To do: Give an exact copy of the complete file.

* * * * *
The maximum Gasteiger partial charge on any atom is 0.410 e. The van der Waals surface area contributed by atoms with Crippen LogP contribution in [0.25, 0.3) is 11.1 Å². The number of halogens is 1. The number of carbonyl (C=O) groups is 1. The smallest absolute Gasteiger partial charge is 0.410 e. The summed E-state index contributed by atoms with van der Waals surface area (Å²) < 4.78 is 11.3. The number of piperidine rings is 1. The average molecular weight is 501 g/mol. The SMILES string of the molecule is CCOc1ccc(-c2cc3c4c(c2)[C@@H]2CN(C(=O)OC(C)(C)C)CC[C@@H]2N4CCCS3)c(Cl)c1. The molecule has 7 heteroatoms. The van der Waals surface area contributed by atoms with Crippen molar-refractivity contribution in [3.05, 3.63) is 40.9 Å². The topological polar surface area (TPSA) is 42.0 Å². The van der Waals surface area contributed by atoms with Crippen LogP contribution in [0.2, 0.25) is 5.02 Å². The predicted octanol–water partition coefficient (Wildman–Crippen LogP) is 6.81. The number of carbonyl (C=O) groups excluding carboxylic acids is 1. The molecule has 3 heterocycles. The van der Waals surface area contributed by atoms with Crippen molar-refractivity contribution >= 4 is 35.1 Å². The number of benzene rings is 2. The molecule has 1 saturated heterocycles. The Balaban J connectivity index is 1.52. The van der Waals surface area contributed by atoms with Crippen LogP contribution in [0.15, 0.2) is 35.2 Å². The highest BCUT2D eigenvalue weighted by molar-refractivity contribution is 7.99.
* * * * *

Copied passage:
The maximum Gasteiger partial charge on any atom is 0.410 e. The van der Waals surface area contributed by atoms with Crippen LogP contribution in [0.25, 0.3) is 11.1 Å². The number of halogens is 1. The number of carbonyl (C=O) groups is 1. The smallest absolute Gasteiger partial charge is 0.410 e. The summed E-state index contributed by atoms with van der Waals surface area (Å²) < 4.78 is 11.3. The number of piperidine rings is 1. The average molecular weight is 501 g/mol. The SMILES string of the molecule is CCOc1ccc(-c2cc3c4c(c2)[C@@H]2CN(C(=O)OC(C)(C)C)CC[C@@H]2N4CCCS3)c(Cl)c1. The molecule has 7 heteroatoms. The van der Waals surface area contributed by atoms with Crippen molar-refractivity contribution in [3.05, 3.63) is 40.9 Å². The topological polar surface area (TPSA) is 42.0 Å². The van der Waals surface area contributed by atoms with Crippen LogP contribution in [0.2, 0.25) is 5.02 Å². The predicted octanol–water partition coefficient (Wildman–Crippen LogP) is 6.81. The number of carbonyl (C=O) groups excluding carboxylic acids is 1. The molecule has 3 heterocycles. The van der Waals surface area contributed by atoms with Crippen molar-refractivity contribution >= 4 is 35.1 Å². The number of benzene rings is 2. The molecule has 1 saturated heterocycles. The Balaban J connectivity index is 1.52. The van der Waals surface area contributed by atoms with Crippen LogP contribution in [0.15, 0.2) is 35.2 Å². The highest BCUT2D eigenvalue weighted by molar-refractivity contribution is 7.99.